530 F.Supp. 267 (N.D.Cal. 1981), C-80-4021, Juarez v. Quintero

Docket NºC-80-4021 WHO.
Citation530 F.Supp. 267
Party NameJose P. JUAREZ, Maura R. Juarez, Imelda Fernandez, Gilberto Castro, Individually and on Behalf of All Others Similarly Situated, Plaintiffs, v. Jesus QUINTERO, John Fernandez, Guadalupe Barragan, Ramiro Rodriguez, Jose Rodriguez, and Manuel Salinas, Defendants.
Case DateMay 12, 1981
CourtUnited States District Courts, 9th Circuit

Page 267

530 F.Supp. 267 (N.D.Cal. 1981)

Jose P. JUAREZ, Maura R. Juarez, Imelda Fernandez, Gilberto Castro, Individually and on Behalf of All Others Similarly Situated, Plaintiffs,

v.

Jesus QUINTERO, John Fernandez, Guadalupe Barragan, Ramiro Rodriguez, Jose Rodriguez, and Manuel Salinas, Defendants.

No. C-80-4021 WHO.

United States District Court, D. California.

May 12, 1981

Page 268

Lydia Gonzalez, Timothy H. McCarthy, William W. Monning, California Rural Legal Assistance Migrant Farmworker Project, Salinas, Cal., Susan Matcham, Dominguez, Saucedo, Hernandez & Matcham, California Rural Legal Assistance, Gilroy, Cal., for plaintiffs.

Pioda, Bryan & Ames, Salinas, Cal., for defendant Quintero.

No counsel of record listed for defendant Fernandez.

Jaime M. Cervantes, Flores, Cervantes and Luna, San Jose, Cal., for defendant Guadalupe Barragan.

A. Randall Smith, Sims & Plank, San Jose, Cal., for defendant Ramiro Rodriguez.

Frank H. James, Salinas, Cal., for defendant Jose Rodriguez.

Michael E. Adams, La Casa Legal De San Jose, San Jose, Cal., for defendant Manuel Salinas.

OPINION

ORRICK, District Judge.

Plaintiffs, four migrant farmworkers who worked for Bob Filice Farms in Gilroy, California, during the month of July, 1980, bring this suit as individuals and as representatives of a class under s 2050a of the Farm Labor Contractor Registration Act ("the Act"), 7 U.S.C. s 2041 et seq., 1 against

Page 269

defendants, each of whom worked as a farm labor contractor, charging they violated the Act by failing to disclose the fact that plaintiffs were out on strike to farmworkers recruited to fill plaintiffs' positions. The Act requires farm labor contractors to disclose the existence of a strike or any other concerted work stoppage to the farmworkers they recruit. 7 U.S.C. s 2045. 2

Defendant Ramiro Rodriguez has moved this Court for dismissal of the action on the ground that plaintiffs lack standing to enforce the provisions of the Act. He argues, first, that s 2050a, which provides a private right of action to "any person claiming to be aggrieved" by a violation of the Act, was not intended by Congress to grant standing to striking workers who had never dealt directly with the farm labor contractors sued and, second, that no causal connection exists between the alleged violations and the injury suffered by plaintiffs. For the reasons stated below, defendant Rodriguez' motion is denied.

I

On July 21, 1980, plaintiffs and other migrant and seasonal farmworkers walked off the fields of their employer, Bob Filice Farms, in support of a strike by garlic workers against the garlic growers of southern Santa Clara and San Benito Counties. In response to this strike by plaintiffs, Bob Filice Farms contracted with the defendants to recruit and provide workers to fill plaintiffs' positions. During the term of the strike these farm labor contractors recruited, hired, and transported additional migrant and seasonal agricultural workers to the fields of Bob Filice Farms. Section 2045(b)(7) of the Act requires that the farm labor contractor disclose the existence of a strike to each worker recruited. Section 40.51(g) of the regulations promulgated pursuant to the Act requires that such disclosure be in writing. 3 Sections 2045(c) and 40.51(h) require that the terms and conditions of employment be posted in a conspicuous place. 4 The defendants failed to comply with these requirements. Plaintiffs therefore allege that the workers were recruited in violation of the Act and, as a result, plaintiffs were economically injured by these violations. Specifically, they allege that the defendants' failure to inform the recruited workers of the existence of the strike caused plaintiffs to be displaced from their jobs and to lose their ability to bargain effectively as unionized employees.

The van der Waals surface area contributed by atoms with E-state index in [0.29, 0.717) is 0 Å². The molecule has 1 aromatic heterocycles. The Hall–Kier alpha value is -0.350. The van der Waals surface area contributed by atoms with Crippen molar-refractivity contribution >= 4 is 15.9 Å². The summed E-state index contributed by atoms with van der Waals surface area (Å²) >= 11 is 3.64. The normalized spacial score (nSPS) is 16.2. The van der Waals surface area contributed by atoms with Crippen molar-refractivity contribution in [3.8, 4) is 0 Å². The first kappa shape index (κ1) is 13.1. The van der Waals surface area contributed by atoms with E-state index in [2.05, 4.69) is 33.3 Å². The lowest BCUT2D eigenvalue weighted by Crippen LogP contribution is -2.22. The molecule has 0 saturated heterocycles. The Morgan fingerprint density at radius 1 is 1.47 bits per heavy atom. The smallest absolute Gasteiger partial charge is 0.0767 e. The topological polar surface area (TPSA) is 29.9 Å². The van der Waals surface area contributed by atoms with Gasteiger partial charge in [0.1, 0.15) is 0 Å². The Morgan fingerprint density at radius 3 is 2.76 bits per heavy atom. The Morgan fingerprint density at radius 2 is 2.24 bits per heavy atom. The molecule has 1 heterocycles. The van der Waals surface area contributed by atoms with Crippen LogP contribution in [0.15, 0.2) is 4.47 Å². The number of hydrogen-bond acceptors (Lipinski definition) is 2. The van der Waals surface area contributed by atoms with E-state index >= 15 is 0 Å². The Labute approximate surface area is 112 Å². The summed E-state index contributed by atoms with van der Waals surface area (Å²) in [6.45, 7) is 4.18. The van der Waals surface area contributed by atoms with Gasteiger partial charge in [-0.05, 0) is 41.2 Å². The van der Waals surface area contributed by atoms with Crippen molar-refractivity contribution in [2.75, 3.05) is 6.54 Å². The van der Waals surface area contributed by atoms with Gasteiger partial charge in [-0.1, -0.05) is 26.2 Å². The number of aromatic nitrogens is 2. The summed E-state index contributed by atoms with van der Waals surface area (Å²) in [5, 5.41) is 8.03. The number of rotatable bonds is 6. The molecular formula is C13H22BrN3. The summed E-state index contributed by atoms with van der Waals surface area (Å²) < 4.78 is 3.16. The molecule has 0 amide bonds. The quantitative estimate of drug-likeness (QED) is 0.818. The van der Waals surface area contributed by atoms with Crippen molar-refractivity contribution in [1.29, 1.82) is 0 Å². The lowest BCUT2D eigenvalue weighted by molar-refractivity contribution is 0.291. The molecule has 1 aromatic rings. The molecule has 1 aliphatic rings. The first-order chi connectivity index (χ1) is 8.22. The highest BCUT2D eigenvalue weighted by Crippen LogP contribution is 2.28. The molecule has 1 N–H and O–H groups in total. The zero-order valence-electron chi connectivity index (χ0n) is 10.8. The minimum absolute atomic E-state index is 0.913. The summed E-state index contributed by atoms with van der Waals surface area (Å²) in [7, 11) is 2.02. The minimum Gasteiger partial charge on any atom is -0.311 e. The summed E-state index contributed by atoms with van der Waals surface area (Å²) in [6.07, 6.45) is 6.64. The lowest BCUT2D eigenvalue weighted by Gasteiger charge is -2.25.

II

The requirements for standing in federal courts which are applicable to this case were clearly set forth by the Supreme Court in Gladstone, Realtors v. Village of Bellwood, 441 U.S. 91, 99, 99 S.Ct. 1601, 1607, 60 L.Ed.2d 66 (1978).

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In Gladstone the Court noted that the inquiry into whether a litigant is entitled to have the court decide the merits of a case involves two limitations: constitutional and prudential.

First, under the constitutional limitations, a federal court's jurisdiction can be invoked only where the plaintiff has made out a case or controversy between himself and the defendant within the meaning of Article III of the Constitution. Warth v. Seldin, 422 U.S. 490, 498, 95 S.Ct. 2197, 2204, 45 L.Ed.2d 343 (1975). In order to fit within the meaning of Article III the plaintiff must demonstrate that he has suffered a genuine injury as a result of defendant's illegal conduct which is direct and concrete, and not abstract, remote, or hypothetical. O'Shea v. Littleton, 414 U.S. 488, 493, 94 S.Ct. 669, 674, 38 L.Ed.2d 674 (1974). The injury must be fairly traceable to the challenged action of the defendant. Simon v. Eastern Kentucky Welfare Rights Organization, 426 U.S. 26, 41, 96 S.Ct. 1917, 1925, 48 L.Ed.2d 450 (1976).